expense of immersion in the fictional world.”

 Choose-your-own-adventure hypertexts are not external/exploratory –
  they are an implementation, in the technology of hypertext (material
  medium), of external/ontological interaction

EXPRESSIVE INTELLIGENCE STUDIO                                                 UC SANTA CRUZ
 The user has a body in the storyworld (first or third person),
  but can’t influence the plot, only reconstruct it
      Myst

 Many of Jenkin’s strategies for spatial narrative are applicable
  for constructing internal/exploratory narratives

 “The user exercises her agency by moving around the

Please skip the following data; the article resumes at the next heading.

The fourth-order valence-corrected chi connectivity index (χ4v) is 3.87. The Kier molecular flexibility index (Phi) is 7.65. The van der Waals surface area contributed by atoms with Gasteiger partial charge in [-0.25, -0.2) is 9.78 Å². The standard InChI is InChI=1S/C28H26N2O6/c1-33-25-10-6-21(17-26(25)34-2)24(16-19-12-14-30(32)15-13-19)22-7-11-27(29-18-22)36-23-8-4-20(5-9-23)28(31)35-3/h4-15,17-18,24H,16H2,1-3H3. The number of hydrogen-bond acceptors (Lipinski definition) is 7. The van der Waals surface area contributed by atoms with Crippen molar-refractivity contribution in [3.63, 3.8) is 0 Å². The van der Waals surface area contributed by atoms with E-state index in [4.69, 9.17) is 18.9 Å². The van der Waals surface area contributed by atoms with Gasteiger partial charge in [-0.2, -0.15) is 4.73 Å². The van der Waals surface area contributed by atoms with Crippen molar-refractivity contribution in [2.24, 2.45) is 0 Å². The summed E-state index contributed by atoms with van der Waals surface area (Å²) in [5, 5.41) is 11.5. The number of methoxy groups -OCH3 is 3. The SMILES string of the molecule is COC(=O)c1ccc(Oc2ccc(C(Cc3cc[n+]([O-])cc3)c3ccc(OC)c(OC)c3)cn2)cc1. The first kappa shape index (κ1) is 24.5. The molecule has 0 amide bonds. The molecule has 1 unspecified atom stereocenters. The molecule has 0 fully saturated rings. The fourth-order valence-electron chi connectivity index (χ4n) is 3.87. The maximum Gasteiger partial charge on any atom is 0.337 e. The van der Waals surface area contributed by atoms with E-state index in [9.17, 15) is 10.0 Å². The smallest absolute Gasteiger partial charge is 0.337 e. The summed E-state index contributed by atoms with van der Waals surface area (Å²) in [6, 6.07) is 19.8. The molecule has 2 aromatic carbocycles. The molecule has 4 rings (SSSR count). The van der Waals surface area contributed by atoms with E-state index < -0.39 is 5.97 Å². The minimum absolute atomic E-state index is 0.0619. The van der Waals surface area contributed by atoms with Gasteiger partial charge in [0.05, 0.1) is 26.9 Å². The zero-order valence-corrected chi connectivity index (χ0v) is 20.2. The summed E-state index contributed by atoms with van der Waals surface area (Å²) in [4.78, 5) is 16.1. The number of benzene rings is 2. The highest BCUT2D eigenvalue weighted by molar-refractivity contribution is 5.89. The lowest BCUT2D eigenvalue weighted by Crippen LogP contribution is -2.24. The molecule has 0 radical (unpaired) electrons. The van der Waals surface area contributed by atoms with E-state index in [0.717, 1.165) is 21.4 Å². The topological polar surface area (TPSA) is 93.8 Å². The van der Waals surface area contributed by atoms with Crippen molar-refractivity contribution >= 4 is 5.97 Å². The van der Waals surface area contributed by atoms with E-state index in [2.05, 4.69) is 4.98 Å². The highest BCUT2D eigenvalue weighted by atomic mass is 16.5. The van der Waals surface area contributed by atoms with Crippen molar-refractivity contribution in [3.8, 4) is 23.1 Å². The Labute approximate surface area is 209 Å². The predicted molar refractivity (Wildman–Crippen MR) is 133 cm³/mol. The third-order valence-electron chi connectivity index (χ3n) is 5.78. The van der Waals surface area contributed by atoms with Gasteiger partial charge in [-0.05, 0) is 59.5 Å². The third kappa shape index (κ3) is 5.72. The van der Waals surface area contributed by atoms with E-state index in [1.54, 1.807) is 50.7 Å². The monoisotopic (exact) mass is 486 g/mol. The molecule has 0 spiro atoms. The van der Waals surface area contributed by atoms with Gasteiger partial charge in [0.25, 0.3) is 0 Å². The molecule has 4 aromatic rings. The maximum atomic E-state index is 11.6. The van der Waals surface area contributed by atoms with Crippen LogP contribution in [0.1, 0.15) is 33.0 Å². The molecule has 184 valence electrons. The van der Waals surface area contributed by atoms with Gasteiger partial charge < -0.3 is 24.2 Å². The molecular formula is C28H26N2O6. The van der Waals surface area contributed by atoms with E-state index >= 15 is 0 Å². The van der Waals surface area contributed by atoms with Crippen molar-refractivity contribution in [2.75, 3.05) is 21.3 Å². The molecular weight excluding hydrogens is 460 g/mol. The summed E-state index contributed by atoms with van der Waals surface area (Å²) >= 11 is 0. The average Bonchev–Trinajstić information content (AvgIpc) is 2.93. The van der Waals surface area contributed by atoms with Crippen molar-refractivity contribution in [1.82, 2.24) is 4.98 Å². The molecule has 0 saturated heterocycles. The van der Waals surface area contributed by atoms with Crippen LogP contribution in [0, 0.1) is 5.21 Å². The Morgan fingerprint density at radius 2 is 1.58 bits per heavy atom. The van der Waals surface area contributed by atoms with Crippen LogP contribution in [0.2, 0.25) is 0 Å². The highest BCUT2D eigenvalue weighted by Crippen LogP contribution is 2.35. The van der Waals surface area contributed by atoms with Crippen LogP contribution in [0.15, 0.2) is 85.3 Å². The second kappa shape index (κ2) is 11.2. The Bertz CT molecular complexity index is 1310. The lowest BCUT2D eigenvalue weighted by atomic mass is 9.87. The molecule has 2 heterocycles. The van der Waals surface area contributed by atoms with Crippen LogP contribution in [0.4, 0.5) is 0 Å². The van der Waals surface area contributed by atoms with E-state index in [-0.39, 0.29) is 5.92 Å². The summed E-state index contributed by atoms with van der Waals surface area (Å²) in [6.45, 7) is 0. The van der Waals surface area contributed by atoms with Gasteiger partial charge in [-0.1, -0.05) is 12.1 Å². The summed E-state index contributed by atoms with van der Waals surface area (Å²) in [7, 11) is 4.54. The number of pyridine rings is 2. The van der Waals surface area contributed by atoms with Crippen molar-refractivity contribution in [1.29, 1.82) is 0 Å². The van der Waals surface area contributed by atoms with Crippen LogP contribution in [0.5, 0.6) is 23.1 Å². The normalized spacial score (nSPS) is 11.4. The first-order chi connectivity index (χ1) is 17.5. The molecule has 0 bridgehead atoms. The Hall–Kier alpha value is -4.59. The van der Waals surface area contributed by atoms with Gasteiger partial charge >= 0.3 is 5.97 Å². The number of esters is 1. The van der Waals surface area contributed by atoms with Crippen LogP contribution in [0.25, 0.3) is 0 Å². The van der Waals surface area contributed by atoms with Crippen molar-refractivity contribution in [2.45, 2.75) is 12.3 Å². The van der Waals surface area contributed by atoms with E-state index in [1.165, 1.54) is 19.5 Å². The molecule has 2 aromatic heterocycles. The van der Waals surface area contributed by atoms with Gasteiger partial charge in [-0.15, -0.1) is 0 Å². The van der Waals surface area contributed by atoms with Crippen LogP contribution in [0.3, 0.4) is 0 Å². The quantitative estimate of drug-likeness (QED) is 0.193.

fictional world, picking up objets and looking at them, viewing
  the action from different points of view, investigating a case,
  and trying to reconstitute events that have taken place a long
  time ago.”
      Doesn’t have to be events that happened a long time ago – the user’s
       interaction can move the story along (trigger story moments, etc.)

EXPRESSIVE INTELLIGENCE STUDIO                                         UC SANTA CRUZ
 User sits above the world, but can have a real impact on the story (rather
  than only on the discourse)

 Providing external/ontological activity, without the help of a generative
  system, requires simplifying/reducing the interaction points
      “Once the user has made a choice, the narrative should be able to roll by itself
       for an extended period of time; otherwise, the system would lead to a
       combinatory explosion-or fall back into randomness, the deathbed of narrative
      Choose-your-own-adventure is an example of external/ontological